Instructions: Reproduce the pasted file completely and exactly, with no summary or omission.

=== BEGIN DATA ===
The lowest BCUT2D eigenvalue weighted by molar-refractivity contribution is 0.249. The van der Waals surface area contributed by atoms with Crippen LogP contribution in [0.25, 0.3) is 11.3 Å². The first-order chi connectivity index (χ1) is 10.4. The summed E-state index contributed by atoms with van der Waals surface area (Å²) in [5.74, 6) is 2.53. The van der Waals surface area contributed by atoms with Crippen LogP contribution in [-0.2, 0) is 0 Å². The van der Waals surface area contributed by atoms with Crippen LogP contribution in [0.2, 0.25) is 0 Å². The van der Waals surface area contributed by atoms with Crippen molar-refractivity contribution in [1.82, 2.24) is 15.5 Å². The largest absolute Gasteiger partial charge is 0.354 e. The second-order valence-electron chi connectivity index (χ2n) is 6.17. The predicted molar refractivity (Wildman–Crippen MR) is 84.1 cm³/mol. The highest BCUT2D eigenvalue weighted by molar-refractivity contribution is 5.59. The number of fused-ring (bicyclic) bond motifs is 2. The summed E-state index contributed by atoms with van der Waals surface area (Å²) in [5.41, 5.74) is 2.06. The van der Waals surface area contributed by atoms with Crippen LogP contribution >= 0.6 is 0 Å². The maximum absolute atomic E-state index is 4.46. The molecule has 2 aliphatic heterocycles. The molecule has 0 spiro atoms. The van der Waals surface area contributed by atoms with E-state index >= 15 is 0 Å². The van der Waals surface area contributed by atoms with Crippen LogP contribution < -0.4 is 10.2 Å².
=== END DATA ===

The lowest BCUT2D eigenvalue weighted by molar-refractivity contribution is 0.249. The van der Waals surface area contributed by atoms with Crippen LogP contribution in [0.25, 0.3) is 11.3 Å². The first-order chi connectivity index (χ1) is 10.4. The summed E-state index contributed by atoms with van der Waals surface area (Å²) in [5.74, 6) is 2.53. The van der Waals surface area contributed by atoms with Crippen LogP contribution in [-0.2, 0) is 0 Å². The van der Waals surface area contributed by atoms with Crippen LogP contribution in [0.2, 0.25) is 0 Å². The van der Waals surface area contributed by atoms with Crippen molar-refractivity contribution in [1.82, 2.24) is 15.5 Å². The largest absolute Gasteiger partial charge is 0.354 e. The second-order valence-electron chi connectivity index (χ2n) is 6.17. The predicted molar refractivity (Wildman–Crippen MR) is 84.1 cm³/mol. The highest BCUT2D eigenvalue weighted by molar-refractivity contribution is 5.59. The number of fused-ring (bicyclic) bond motifs is 2. The summed E-state index contributed by atoms with van der Waals surface area (Å²) in [5.41, 5.74) is 2.06. The van der Waals surface area contributed by atoms with Crippen LogP contribution >= 0.6 is 0 Å². The maximum absolute atomic E-state index is 4.46. The molecule has 2 aliphatic heterocycles. The molecule has 0 spiro atoms. The van der Waals surface area contributed by atoms with E-state index >= 15 is 0 Å². The van der Waals surface area contributed by atoms with Crippen LogP contribution < -0.4 is 10.2 Å².